Is There a connection between Dolphin deaths in Mayo With Dolphin Deaths in Peru
At least a dozen dead dolphins were found on a number of beaches along the Achill and Erris coastline. Mystery surrounds the dolphins’ deaths, but the National Parks and Wildlife Service is to carry out postmortems on a sample of the carcasses to try to determine what could have happened.
John O’Shea, a Irish Whale and Dolphin Group representative on Achill Island, told The Mayo News that he has never seen so many dolphins washed ashore at one time.
Dolphins Dying by the Thousands in Peru – Seismic Surveys by oil Companies and Pollution Suspected by Candace Calloway Whiting – Seattle PI
Filmmaker and author Hardy Jones and his crew had to stop counting the dead dolphins that were scattered along the Peruvian beach when the number reached 615. The incoming tide made it impossible to continue a task that must have been heartbreaking and exhausting – yet nothing short of a relentless tide or total darkness would have gotten in the way of this man. In a career that has stretched over 30 years, Jones has been a voice for dolphins worldwide, and has taken his message to the world through his films and book. He battles a form of cancer that would render most of us content to spend our days puttering in our gardens. He has faced the brutal dolphin hunters in Taiji, and filmed the slaughter of the animals he loves.
So when he was informed of the mass dolphin deaths he did not hesitate to travel from his home in Florida to the remote shores of Peru, and soon found himself counting the endless procession of dolphin carcasses, photographing and filming the scene while scientists took samples and tried to establish the cause.
The first message he was able to send and post on the Blue Voice website read:
HORRIFIC DOLPHIN MORTALITY NORTH COAST OF PERU.
I arrived here yesterday, Tuesday 3/28. In that one day we found 615 dead dolphins on 135 kilometers of beach north of San Jose, Peru. This tragedy is unspeakable. BlueVoice is working with Dr. Carlos Yaipen Llanos of ORCA Peru. Tissue samples have been obtained and will be analyzed. Never heard of this level of UME [Unusual Mortality Event].
Dolphins worldwide are struggling with the consequences of pollution, and Jones, working with Dr. Carlos Yaipen Llanos of the Peruvian-based marine mammal rescue organization ORCA has discovered a link between the consumption of the dolphins’ meat with the presence of diabetes in humans, an appalling demonstration of the level of toxicity in dolphins. If people continue to eat the flesh from marine mammals they may also be increasing their own chances of an early death, and world health organizations need to step in to protect the unwitting victims of this practice.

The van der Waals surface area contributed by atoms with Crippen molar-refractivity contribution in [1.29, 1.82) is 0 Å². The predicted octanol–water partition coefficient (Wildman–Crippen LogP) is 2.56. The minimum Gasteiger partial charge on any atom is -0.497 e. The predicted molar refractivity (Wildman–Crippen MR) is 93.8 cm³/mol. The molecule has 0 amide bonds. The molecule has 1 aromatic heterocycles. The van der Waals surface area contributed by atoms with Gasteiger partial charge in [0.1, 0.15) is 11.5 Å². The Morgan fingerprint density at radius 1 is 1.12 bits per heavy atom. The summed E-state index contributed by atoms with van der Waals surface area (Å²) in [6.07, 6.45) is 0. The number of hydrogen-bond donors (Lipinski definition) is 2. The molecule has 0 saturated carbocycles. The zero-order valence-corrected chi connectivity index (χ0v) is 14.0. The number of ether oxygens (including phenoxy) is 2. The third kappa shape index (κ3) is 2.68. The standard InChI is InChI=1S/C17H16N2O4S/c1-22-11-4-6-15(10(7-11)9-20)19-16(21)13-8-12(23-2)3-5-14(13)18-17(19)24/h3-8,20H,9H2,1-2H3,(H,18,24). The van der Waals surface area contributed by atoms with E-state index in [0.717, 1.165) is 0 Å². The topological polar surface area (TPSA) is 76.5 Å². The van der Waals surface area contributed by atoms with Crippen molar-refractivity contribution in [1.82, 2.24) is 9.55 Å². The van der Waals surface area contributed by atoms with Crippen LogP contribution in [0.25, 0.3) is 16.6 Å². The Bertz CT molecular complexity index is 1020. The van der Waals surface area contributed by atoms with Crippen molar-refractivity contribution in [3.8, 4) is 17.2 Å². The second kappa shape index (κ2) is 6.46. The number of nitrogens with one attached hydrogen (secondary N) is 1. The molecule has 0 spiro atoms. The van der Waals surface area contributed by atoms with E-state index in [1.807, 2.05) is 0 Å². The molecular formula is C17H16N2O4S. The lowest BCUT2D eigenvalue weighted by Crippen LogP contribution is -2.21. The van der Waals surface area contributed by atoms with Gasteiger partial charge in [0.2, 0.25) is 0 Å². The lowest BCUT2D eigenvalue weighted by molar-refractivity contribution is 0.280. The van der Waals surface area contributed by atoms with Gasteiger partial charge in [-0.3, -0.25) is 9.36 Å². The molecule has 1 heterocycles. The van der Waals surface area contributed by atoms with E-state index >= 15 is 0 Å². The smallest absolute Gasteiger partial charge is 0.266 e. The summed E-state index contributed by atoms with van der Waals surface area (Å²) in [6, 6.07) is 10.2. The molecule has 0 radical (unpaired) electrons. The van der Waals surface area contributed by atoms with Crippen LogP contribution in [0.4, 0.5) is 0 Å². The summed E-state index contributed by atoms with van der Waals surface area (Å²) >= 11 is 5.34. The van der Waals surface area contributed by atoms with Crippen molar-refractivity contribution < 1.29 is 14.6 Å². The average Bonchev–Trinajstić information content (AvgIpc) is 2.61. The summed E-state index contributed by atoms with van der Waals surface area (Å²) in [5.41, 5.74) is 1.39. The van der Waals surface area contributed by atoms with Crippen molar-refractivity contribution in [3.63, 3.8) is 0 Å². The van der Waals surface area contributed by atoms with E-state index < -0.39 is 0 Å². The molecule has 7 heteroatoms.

From Eating Dolphin Meat Linked to Diabetes Epidemic in Peru:
It has long been known that Persistent Organic Pollutants (POPs) are estrogen-imitators and endocrine disruptors. More recently it has been shown that in humans a high body burden of these chemicals causes insulin resistance and can lead to diabetes and obesity.
Dr. Yaipen Llanos has found that diabetes appears especially prevalent among those who eat the meat of dolphins. It is illegal to hunt dolphins in Peru but it is done with impunity and the practice appears to be growing.
The recent uptick in dolphin deaths is also correlated with oil exploration off Peru’s coasts, a serious double whammy for cetacean populations.
The human need and greed for oil has again started a rush to tap Peru’s sources of fossil fuels, and the techniques to locate oil fields under the oceans can be damaging or lethal to ocean life. Included in these techniques are seismic surveys which destroy the hearing and navigation abilities of cetaceans.
Airgun. The marine airgun is the most widely used energy source for offshore seismic exploration. Airguns produce high levels of predominantly low frequency sound by releasing controlled volumes of high pressure air into the water creating an oscillating bubble which produces 90 per cent of its energy in the band 70 to 140 Hz
To increase the power and focus the low frequencies downward, individual airguns are deployed as an array that is towed behind a vessel.
The energy propagates in three dimensions as a series of lobes defined by the array geometry, tow depth, and interaction of each array element. The seismic source utilizes the air-water interface to reflect the wave-front downwards thus improving the overall efficiency.
The area around Block Z34 (above, right) and to the south is where hundreds to thousands of dead dolphins have been found, and is an area of active oil
This story is vital on many levels – the tragic loss of so many dolphins and porpoises, the planned plunder of much of Peru’s land and coasts, and the coming impact to an ancient culture are all at odds with powerful corporate strategies.
A second hydrocarbon boom threatens the Peruvian Amazon: trends, projections, and policy implications
We show that an unprecedented 48.6% of the Peruvian Amazon has been recently covered by oil and gas concessions, up from just 7.1% in 2003. These oil and gas concessions overlap 17.1% of the Peruvian Amazon protected area system and over half of all titled indigenous lands. Moreover, we found that up to 72% of the Peruvian Amazon has been zoned for hydrocarbon activities (concessions plus technical evaluation agreements and proposed concessions) in the past two years, and over 84% at some point during the past 40 years. We project that the recent rapid proliferation of hydrocarbon zones will lead to a second exploration boom, characterized by over 20 000 km of new seismic testing and construction of over 180 new exploratory wells in remote, intact, and sensitive forest areas.
The indigenous people of Peru are locked in a struggle to protect their way of life from planned dams, mines, pipelines, and oil fields.